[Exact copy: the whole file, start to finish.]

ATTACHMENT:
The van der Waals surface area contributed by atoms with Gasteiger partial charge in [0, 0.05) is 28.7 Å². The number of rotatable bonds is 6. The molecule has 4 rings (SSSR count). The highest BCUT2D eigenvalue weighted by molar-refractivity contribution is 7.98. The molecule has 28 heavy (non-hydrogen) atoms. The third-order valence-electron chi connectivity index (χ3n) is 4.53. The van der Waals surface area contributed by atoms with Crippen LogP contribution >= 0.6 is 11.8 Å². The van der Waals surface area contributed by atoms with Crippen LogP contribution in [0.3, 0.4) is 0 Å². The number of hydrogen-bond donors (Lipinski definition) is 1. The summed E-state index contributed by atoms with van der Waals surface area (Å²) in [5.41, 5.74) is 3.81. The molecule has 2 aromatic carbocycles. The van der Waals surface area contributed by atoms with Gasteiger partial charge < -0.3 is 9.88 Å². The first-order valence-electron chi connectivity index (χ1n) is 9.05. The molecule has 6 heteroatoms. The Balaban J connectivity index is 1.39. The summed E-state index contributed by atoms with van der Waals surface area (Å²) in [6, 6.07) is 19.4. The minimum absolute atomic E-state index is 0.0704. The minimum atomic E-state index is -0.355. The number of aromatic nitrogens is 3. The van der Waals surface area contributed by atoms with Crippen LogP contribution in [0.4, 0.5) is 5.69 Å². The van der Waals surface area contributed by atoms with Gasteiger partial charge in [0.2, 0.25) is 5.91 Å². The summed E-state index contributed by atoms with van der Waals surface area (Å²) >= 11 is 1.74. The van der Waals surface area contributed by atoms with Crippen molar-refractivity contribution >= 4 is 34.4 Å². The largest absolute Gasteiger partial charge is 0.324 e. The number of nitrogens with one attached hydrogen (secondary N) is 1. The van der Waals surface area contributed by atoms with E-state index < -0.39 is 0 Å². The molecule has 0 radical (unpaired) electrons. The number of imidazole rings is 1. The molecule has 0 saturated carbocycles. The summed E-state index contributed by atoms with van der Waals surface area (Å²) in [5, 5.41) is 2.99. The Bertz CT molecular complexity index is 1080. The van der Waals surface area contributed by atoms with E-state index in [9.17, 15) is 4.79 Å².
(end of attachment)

The van der Waals surface area contributed by atoms with Gasteiger partial charge in [0, 0.05) is 28.7 Å². The number of rotatable bonds is 6. The molecule has 4 rings (SSSR count). The highest BCUT2D eigenvalue weighted by molar-refractivity contribution is 7.98. The molecule has 28 heavy (non-hydrogen) atoms. The third-order valence-electron chi connectivity index (χ3n) is 4.53. The van der Waals surface area contributed by atoms with Crippen LogP contribution >= 0.6 is 11.8 Å². The van der Waals surface area contributed by atoms with Crippen LogP contribution in [0.3, 0.4) is 0 Å². The number of hydrogen-bond donors (Lipinski definition) is 1. The summed E-state index contributed by atoms with van der Waals surface area (Å²) in [5.41, 5.74) is 3.81. The molecule has 2 aromatic carbocycles. The van der Waals surface area contributed by atoms with Gasteiger partial charge < -0.3 is 9.88 Å². The first-order valence-electron chi connectivity index (χ1n) is 9.05. The molecule has 6 heteroatoms. The Balaban J connectivity index is 1.39. The summed E-state index contributed by atoms with van der Waals surface area (Å²) in [6, 6.07) is 19.4. The minimum absolute atomic E-state index is 0.0704. The minimum atomic E-state index is -0.355. The number of aromatic nitrogens is 3. The van der Waals surface area contributed by atoms with Crippen LogP contribution in [0.4, 0.5) is 5.69 Å². The van der Waals surface area contributed by atoms with Gasteiger partial charge in [0.2, 0.25) is 5.91 Å². The summed E-state index contributed by atoms with van der Waals surface area (Å²) >= 11 is 1.74. The van der Waals surface area contributed by atoms with Crippen molar-refractivity contribution >= 4 is 34.4 Å². The largest absolute Gasteiger partial charge is 0.324 e. The number of nitrogens with one attached hydrogen (secondary N) is 1. The van der Waals surface area contributed by atoms with E-state index < -0.39 is 0 Å². The molecule has 0 radical (unpaired) electrons. The number of imidazole rings is 1. The molecule has 0 saturated carbocycles. The summed E-state index contributed by atoms with van der Waals surface area (Å²) in [5, 5.41) is 2.99. The Bertz CT molecular complexity index is 1080. The van der Waals surface area contributed by atoms with E-state index in [9.17, 15) is 4.79 Å².